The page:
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A Gini’s special of the day: Kangaroo tenderloin medallions.
A Gini’s special of the day: Kangaroo tenderloin medallions. Photo by Graham Hicks

Gini’s Restaurant — Exquisite French Fine Dining

10706 142 Street

780-451-1169

www.gini'srestaurant.ca

Tues.-Fri. 11:30 a.m. to 2 p.m., 5 p.m. to 9 p.m. (10 p.m. Fridays)

Sat. 5 p.m. to 10 p.m.

Closed Sundays

Food: 4 of 5 Suns

Ambience: 4 of 5 Suns

Service: 4 of 5 Suns

Dinner for two excluding drinks and tip: Basic, $60; loaded, $90

There’s not too many of these restaurants left.

The complimentary rolls in the bread basket were warm and sheltered inside a cloth napkin. The real butter had been hand-packed into ceramic butter cups. The water was iced with lemon twists.

In both ambience and menu, Gini’s Restaurant (just past the death-defying 107 Avenue/142 Street traffic circle) is as close to a French country kitchen as you’ll find in Edmonton. Within a most cosy setting, attention is being paid to discreet formalities that have long disappeared in this era of linen-less tables and napkin-wrapped cutlery.

Under its original owners, Gini’s had a good, word-of-mouth reputation for French cooking. But quality had been gently slipping … until Steve Konojacki and Lena Matsak bought the restaurant in July of 2014. Chef Lena has worked across Europe. Steve is an experienced front-of-house manager. They had a simple game plan. Gini’s was to be restored to what it was, and more.

They have admirably succeeded, though I worry that the gentility of a Provence-style country kitchen may be too darned sedate for the clatter-hardened 124 Street bistro foodies.

The mussels in a saffron cream sauce were all that mussels should be — plump, sweet, moist, generous in helping and bathed in that oh-so-delicate saffron sauce.

The smoked salmon slices were freshly cut from a lightly smoked filet and artistically curled. They came with a melange of colour — side greens, capers, tomato slices and olives. With a gentle drizzle of a fine Mediterranean oil, paired with the tang of the olives/capers, each bite was sublime.

A really good Caesar salad is near impossible, thanks to proliferation of pre-processed dressings and — gag me with a spoon — packaged croutons. Gini’s “Salade Caesar” was what Caesar salads used to be — more contemporary than the old table-side preparation, but with equal attention to detail.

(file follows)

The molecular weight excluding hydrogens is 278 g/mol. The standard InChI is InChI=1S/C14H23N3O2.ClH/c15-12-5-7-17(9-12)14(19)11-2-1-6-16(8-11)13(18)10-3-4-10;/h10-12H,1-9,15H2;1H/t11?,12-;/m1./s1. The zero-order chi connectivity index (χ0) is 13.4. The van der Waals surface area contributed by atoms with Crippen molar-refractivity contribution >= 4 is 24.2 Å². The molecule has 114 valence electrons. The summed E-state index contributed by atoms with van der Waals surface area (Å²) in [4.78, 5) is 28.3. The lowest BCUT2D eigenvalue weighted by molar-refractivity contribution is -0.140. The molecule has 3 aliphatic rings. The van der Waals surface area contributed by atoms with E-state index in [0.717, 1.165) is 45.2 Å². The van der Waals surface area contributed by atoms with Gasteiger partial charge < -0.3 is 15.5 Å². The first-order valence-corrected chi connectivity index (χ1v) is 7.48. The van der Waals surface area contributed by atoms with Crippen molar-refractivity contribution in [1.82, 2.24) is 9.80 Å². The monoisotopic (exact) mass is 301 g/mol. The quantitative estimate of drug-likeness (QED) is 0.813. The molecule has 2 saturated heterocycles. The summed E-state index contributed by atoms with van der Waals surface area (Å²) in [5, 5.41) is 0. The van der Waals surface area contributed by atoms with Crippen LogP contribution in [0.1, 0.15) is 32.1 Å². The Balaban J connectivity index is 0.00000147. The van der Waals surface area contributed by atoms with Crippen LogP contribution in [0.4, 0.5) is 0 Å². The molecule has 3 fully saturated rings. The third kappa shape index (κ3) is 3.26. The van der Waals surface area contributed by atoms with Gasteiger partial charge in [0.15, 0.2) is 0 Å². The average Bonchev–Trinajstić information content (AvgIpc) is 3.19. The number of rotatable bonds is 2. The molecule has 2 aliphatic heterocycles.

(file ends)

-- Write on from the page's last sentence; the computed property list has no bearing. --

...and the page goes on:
A mouth-cleansing champagne sherbet arrived, unannounced, between appetizer and entrees — another customer-centric touch from Gini’s.

My entrée was an adventure, as the chef was offering tender medallions of kangaroo. Like ostrich, kangaroo is a red meat close to beef in taste and texture, extra soft and extra tender. It arrived bathed in a rich, wine-based sauce. The traditional veggies, brown-roasted potatoes and asparagus shoots, paired beautifully with the non-traditional meat.

The halibut matched its reputation — fish ranks high on the “new” Gini’s word-of-mouth — topped, the old-fashioned way, with fresh shrimp or scallops.

Another traditional dish — veal in a rich, brown port demi-glaze sauce with a liberal sprinkle of wild mushrooms — hit the spot. And the lightly-mashed orange squash accompaniment was inspired.

A shared dessert — a lavender-cream brulee — would have been worthy of our mythical French country kitchen to which Gini’s compares so well.

Gini’s offered our party an excellent evening of fine dining in comfortable surroundings. Smaller entrees can be had in the mid-$20 range, the full-sized meats $34 to $37. As oft-repeated in this column, such prices are reasonable when food and dining experience are exceptional.

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A tip of the hat to Nello Saporito and his Il Pasticcio Italian Restaurant across from the Marchand Manor: It’s been a few years since Il Pasticcio was (well) reviewed in the Weekly Dish. A return visit proved Il Pasticcio’s high standards, bounteous helpings, exceptional pastas and best-of-breed tomato sauces remain the norm.

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Anticipating the downtown “Ice District” transformation — Urbansparq Hospitality (The Pint, Knoxville’s, The Old Strathcona Rack) purchased the run-down but location-perfect Grand Hotel on 103 Street about a year ago. The Grand’s once-seedy bar has fast-evolved into Denizen Hall, a hip working-man’s bar/pub with an arcade for patrons’ amusement and some of the best fried chicken with “smashed” potatoes in town.

Pre-and-post game night, with top-notch pub grub ‘n’ libation, Denizen Hall will be packed once Rogers Place opens next year.